Lawrence also forecasts the development of drug therapies modeled on her research. Relying on her team’s greater understanding of what goes wrong with trisomic cells, drug researchers should be able to expedite the development of pharmaceuticals that duplicate corrective genome editing. A future drug, for example, could target the neurons of DS patients. With its corrective mechanism, the drug could help to raise IQ enough to allow these individuals sufficient mastery of the “3 Rs,” as well as reasoning and social skills, to enable them to, say, drive a car or to live and work independently. …
Professor Lawrence, revealing the personal moral values that guide her DS research , states that, of all the rewards she has reaped from the long years invested in DS research, the greatest is hope. Hope that the therapeutic possibilities of chromosome therapy might discourage abortions as it encourages pregnant women to bring their babies diagnosed with DS to term.
God bestows beauty in the eyes of a child.
I am humbled just by looking at her (but my eyes lit up at seeing that pic -- maybe it evens out?)
My 56 year old cousin is Downs. When he was little they generally just institutionalized these kids but John was blessed with two wonderful parents who researched and worked in the home with him throughout his childhood. I remember one therapy (I was just a kid too) - evidently Downs kids don’t naturally crawl so my aunt would spend hours doing what we would now call physical therapy with him when he was a toddler, moving his arms and legs and scooting him across the floor. Now he reads and writes, has worked for Wal-mart for probably close to 40 years and drives a car. He lives in a group home. I have a letter from him I need to answer. His parents are both gone but he has two sisters and a number of nieces and nephews who all love him.
That research is fascinating! Amazing that pharmaceuticals could mitigate some of the influences of the syndrome. And many parents may decide NOT to abort if they knew that their child could be fully independent, as an adult; I think that fear of leaving a child who cannot help him or herself, is one of the reasons many abort Down's Syndrome children.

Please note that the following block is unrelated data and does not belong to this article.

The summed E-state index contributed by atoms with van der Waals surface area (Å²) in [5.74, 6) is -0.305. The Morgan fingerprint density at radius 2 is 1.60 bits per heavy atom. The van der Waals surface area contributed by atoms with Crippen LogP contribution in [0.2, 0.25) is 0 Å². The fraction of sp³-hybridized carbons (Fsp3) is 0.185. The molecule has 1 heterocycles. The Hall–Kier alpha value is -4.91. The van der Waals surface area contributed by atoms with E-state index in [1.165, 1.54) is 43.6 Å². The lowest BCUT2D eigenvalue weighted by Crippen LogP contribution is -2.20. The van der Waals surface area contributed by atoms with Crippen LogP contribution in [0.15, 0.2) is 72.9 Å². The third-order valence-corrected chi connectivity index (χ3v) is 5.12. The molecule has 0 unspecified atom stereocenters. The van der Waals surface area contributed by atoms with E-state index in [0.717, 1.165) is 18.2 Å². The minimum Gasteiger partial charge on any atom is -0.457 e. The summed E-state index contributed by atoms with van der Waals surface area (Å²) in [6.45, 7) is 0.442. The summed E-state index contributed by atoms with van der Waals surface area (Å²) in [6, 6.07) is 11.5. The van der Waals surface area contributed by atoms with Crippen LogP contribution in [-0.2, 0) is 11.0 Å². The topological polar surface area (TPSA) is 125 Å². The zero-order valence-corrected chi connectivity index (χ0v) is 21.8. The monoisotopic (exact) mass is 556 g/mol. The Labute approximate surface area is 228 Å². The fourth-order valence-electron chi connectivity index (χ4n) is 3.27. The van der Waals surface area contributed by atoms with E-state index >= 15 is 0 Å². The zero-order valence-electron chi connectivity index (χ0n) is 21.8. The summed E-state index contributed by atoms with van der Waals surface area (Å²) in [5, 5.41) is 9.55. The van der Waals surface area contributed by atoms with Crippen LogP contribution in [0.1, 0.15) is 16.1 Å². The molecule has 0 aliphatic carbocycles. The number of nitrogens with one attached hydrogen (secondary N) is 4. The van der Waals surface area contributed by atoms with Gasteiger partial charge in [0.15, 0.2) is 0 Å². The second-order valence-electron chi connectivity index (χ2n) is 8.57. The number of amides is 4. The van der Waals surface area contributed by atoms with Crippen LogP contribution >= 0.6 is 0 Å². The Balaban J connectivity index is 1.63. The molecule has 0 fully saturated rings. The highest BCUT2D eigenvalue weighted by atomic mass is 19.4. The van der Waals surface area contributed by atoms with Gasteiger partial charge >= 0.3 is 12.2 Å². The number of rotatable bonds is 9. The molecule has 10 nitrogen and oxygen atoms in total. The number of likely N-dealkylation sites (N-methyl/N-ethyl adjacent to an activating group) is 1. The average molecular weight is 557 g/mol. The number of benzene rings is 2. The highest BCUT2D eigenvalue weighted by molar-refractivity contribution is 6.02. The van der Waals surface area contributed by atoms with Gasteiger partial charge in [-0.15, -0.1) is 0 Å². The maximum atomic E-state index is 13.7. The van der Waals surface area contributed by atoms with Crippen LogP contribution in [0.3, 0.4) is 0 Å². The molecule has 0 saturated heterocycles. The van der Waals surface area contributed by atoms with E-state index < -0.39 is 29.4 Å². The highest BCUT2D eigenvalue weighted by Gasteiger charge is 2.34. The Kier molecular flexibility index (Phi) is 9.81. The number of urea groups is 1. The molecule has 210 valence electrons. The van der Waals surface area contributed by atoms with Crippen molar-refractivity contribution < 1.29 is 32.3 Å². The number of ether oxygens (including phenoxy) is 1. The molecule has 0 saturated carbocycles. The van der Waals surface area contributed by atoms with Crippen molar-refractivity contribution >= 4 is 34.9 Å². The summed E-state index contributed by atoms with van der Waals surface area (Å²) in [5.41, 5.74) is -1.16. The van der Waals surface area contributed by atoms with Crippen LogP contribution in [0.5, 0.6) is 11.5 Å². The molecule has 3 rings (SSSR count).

It's not like 60 years ago, when families had enough children that one of the other siblings could care for a Down's Syndrome child after the parents died. Most families have only one or two children, so the expectation of care by a sibling isn't there, anymore.
What a beautiful child in that picture. Puts me in a good mood just from seeing her. The victory posture she has is a sign of her being happy and feeling empowered. It is not primarily a learned or conditioned response as it has been demonstrated that even blind people with no awareness of others doing this will assume this posture after making successful accomplishments.
The dilemma mentioned reminds me of the story Flowers for Algernon in a which a very happy young man with a low IQ is able to be transformed into a genius through medical science. Turns out that being smart does not make a person more likely to be happy.
I have worked closely with two associations for retarded citizens. My question has always been why hasn’t there ever been or discussed a real cure?
Beautiful story ...
Something too few see/understand. The love and joy that can be felt is a distinctly God-given set of traits and to be celebrated. I knew a mother of a Downs child and the child's eyes made my heart sing. I told her what a beautiful sight the child was. She acted like I had slapped her in the face and said, "Yeah, right", then walked away. Don't know if it was cynicism from others reactions to the child or if she really didn't see the beauty.
>> I told her what a beautiful sight the child was. She acted like I had slapped her in the face and said, “Yeah, right”, then walked away. Don’t know if it was cynicism from others reactions to the child or if she really didn’t see the beauty.<<
Bummer — you might be right. I haven’t even walked a block in her shoes, much less a mile.
We can only do our part and leave the rest to prayer.